littleblacksmith

What did you do in the shop today?

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Total beginner here. I forged my very first piece yesterday from about 1-1/2 inches of railroad spike. It's more letter opener than actual straight razor. Plenty of issues (cracks in the tang on the other side, grinds are nowhere near slim enough, completely zoned out and misplaced the pin hole, left the tang too skinny, etc etc). Purpose of the project was to have fun and get me excited enough to keep trying. Managed to do that. Learned a bunch along the way. Also, I'm glad to be making these mistakes on bits of railroad spike instead of 1095. 

Also, to be fair, I did a bunch of grinding to get that shape. More or less, all I forged was beating the RR spike to length, forming the tang, and bending the tang. Going to add on forging the bevel next time around. I didn't bother trying to get the proper edge geometry because right now all I've got is a bench grinder. I plan on getting a 2x72 belt grinder in the future, so I'll start the fine grinding then. Plenty to practice in the meantime.IMG_20190809_223754.thumb.jpg.a9d2937c52645db1aac01fa01adb27c3.jpg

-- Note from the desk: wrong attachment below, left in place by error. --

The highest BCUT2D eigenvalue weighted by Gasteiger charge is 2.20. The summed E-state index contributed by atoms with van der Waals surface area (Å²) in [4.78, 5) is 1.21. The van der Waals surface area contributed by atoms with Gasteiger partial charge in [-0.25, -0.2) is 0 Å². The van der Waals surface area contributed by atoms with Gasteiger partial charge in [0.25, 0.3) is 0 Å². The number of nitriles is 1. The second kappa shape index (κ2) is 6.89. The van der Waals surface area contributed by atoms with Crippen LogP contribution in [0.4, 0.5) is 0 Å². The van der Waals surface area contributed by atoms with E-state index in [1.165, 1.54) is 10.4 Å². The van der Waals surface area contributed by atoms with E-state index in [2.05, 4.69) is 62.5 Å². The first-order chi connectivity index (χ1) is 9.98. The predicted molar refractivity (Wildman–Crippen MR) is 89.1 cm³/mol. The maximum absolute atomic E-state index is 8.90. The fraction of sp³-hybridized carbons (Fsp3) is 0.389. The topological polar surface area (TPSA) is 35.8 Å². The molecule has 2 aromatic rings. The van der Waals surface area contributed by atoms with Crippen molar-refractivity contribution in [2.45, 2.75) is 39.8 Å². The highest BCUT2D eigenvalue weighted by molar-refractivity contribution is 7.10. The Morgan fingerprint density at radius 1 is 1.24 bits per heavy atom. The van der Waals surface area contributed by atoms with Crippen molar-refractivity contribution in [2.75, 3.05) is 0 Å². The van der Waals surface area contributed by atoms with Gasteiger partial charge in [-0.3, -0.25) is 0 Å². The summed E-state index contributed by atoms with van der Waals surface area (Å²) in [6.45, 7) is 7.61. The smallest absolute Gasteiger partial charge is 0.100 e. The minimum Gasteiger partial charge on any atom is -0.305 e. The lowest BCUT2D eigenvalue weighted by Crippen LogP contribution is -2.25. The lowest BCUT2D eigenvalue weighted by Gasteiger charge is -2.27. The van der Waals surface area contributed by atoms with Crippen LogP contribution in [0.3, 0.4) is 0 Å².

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Goods Nice job on the hammer..   

Alexandr  I don't know how you keep the volume of work you are doing up and then the wonderful aspects and finishes you are applying. Lighting, electric, painting.. I"m getting tired just thinking about it.. Wonderful work indeed. 

Rojo Pedro Nice looking work.. Love the curly..  Keeping them even can be tough. 

 

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Made my first Frederick's cross. It's not perfect, but I'm pleased with my first try.

Cross.jpg.12c9a72338db10017aba3834593502d4.jpg

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The secret to a split cross is precision in the splitting! If the elements are out of proportion, there's no way to fix them in the forging.

On 8/8/2019 at 11:58 AM, JHCC said: